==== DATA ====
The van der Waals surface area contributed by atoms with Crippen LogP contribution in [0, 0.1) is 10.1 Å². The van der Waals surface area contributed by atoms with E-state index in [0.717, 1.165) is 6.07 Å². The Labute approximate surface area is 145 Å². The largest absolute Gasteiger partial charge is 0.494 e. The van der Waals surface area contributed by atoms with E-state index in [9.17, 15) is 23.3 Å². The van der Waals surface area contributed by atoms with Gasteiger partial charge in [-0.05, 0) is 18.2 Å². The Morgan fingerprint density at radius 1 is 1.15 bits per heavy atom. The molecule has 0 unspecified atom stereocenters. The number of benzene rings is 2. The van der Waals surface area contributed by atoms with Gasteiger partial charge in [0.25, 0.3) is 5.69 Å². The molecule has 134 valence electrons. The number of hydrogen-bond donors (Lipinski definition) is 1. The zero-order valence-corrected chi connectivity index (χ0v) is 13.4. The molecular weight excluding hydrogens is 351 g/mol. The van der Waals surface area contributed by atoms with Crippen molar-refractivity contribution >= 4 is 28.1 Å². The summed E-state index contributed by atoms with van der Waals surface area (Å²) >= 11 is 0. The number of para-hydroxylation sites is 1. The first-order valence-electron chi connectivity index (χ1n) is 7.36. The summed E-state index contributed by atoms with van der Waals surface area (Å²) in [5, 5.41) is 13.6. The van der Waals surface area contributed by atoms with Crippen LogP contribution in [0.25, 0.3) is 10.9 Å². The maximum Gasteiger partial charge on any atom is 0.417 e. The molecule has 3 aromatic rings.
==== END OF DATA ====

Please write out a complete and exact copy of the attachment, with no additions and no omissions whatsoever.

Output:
The van der Waals surface area contributed by atoms with Crippen LogP contribution in [0, 0.1) is 10.1 Å². The van der Waals surface area contributed by atoms with E-state index in [0.717, 1.165) is 6.07 Å². The Labute approximate surface area is 145 Å². The largest absolute Gasteiger partial charge is 0.494 e. The van der Waals surface area contributed by atoms with E-state index in [9.17, 15) is 23.3 Å². The van der Waals surface area contributed by atoms with Gasteiger partial charge in [-0.05, 0) is 18.2 Å². The Morgan fingerprint density at radius 1 is 1.15 bits per heavy atom. The molecule has 0 unspecified atom stereocenters. The number of benzene rings is 2. The van der Waals surface area contributed by atoms with Gasteiger partial charge in [0.25, 0.3) is 5.69 Å². The molecule has 134 valence electrons. The number of hydrogen-bond donors (Lipinski definition) is 1. The zero-order valence-corrected chi connectivity index (χ0v) is 13.4. The molecular weight excluding hydrogens is 351 g/mol. The van der Waals surface area contributed by atoms with Crippen molar-refractivity contribution >= 4 is 28.1 Å². The summed E-state index contributed by atoms with van der Waals surface area (Å²) >= 11 is 0. The number of para-hydroxylation sites is 1. The first-order valence-electron chi connectivity index (χ1n) is 7.36. The summed E-state index contributed by atoms with van der Waals surface area (Å²) in [5, 5.41) is 13.6. The van der Waals surface area contributed by atoms with Crippen LogP contribution in [0.25, 0.3) is 10.9 Å². The maximum Gasteiger partial charge on any atom is 0.417 e. The molecule has 3 aromatic rings.